The bacteria found at Schwebel Baking Co. on Tuesday has been confirmed not to be the type of listeria that poses a risk to public health, an independent, certified lab confirmed.
“Full production at the Youngstown facility is expected to resume within 24 hours,” Paul Schwebel, company president, said Wednesday.
“We remain focused on consumer safety. That goal guides our current efforts to get our Youngstown bakery back online and will allow us to produce our full range of products for our loyal customers.”
Production at the bakery was halted Tuesday after an internal routine
environmental sampling conducted by the company found an undetermined species of listeria in the Midlothian Boulevard facility.
Listeria is a naturally occurring bacteria
that can be found any place where there is an accumulation of moisture. Some forms can cause infections in young children, the elderly and others with weakened immune systems. Other forms are benign.
Schwebel’s reported those findings to the U.S. Food and Drug Administration and immediately initiated a voluntary withdrawal of all products shipped from the bakery. Test results found the listeria at the bakery poses no health threat to workers or consumers.
“We appreciate the loyalty of our customers and regret the inconvenience this product withdrawal has caused,” Schwebel said. “We have always and will always keep the general safety of our consumers at the forefront of our family business.”
Schwebel’s, founded in 1906, operates four bakeries in Ohio. The Youngstown bakery was the only one affected by the event.
The bakery withdrew products, affecting products delivered to retail outlets, restaurants and institutions in Ohio, Pennsylvania, Indiana, New York, Michigan, West Virginia and Kentucky.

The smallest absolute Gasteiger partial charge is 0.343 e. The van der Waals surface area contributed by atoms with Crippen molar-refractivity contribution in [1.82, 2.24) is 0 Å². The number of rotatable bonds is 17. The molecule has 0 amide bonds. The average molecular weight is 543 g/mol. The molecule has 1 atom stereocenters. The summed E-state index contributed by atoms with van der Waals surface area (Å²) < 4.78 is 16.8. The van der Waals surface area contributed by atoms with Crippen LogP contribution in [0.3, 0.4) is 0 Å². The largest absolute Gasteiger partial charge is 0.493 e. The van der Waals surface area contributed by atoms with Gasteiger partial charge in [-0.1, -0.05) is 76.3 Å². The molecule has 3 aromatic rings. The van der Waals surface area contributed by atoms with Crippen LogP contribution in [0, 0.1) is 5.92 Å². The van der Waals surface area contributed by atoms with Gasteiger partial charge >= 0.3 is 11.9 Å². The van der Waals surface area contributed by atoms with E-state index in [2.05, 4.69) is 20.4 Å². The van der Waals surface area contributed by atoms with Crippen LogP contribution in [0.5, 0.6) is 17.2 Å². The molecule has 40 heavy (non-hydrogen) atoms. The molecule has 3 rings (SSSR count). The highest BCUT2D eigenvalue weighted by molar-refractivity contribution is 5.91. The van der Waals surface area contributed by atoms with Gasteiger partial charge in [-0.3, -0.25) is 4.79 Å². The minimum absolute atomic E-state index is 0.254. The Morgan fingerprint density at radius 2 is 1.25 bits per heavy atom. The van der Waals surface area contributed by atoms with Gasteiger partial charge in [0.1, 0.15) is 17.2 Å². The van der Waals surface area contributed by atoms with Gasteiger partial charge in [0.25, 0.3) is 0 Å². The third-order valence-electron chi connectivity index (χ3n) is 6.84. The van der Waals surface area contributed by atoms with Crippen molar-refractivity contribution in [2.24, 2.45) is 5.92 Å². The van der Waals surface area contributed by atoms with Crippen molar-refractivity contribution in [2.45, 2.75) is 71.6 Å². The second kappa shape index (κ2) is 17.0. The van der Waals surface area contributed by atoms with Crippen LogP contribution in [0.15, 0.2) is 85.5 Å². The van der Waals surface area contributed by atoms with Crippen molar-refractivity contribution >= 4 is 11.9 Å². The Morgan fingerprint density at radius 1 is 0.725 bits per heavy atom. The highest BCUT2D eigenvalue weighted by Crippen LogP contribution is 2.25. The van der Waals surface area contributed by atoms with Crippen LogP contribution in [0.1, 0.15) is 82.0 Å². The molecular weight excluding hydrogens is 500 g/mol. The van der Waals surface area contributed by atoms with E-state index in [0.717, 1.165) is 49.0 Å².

Consumers were told to identify the products affected by the code located near the bottom of the best-buy date.
“If the code begins with the letter ‘A,’ the product is a part of the voluntary withdrawal,” a company release issued Tuesday said. “Anyone who has products in their possession that are part of the voluntary withdrawal should not consume them and should discard them or return them to where they were purchased.”
Although there is no public-health risk, the company remains consistent with its previous announcement for consumers to return the withdrawn product.
Giant Eagle also released a statement on the voluntary withdrawal of products from its shelves:
“As directed by Schwebel, representatives from the manufacturer have removed all potentially affected Schwebel brand products from Giant Eagle Inc. store shelves across all of our markets. As an added measure of caution, Giant Eagle is removing those varieties of Giant Eagle brand bread that were produced from the Schwebel Youngstown facility from its store shelves.”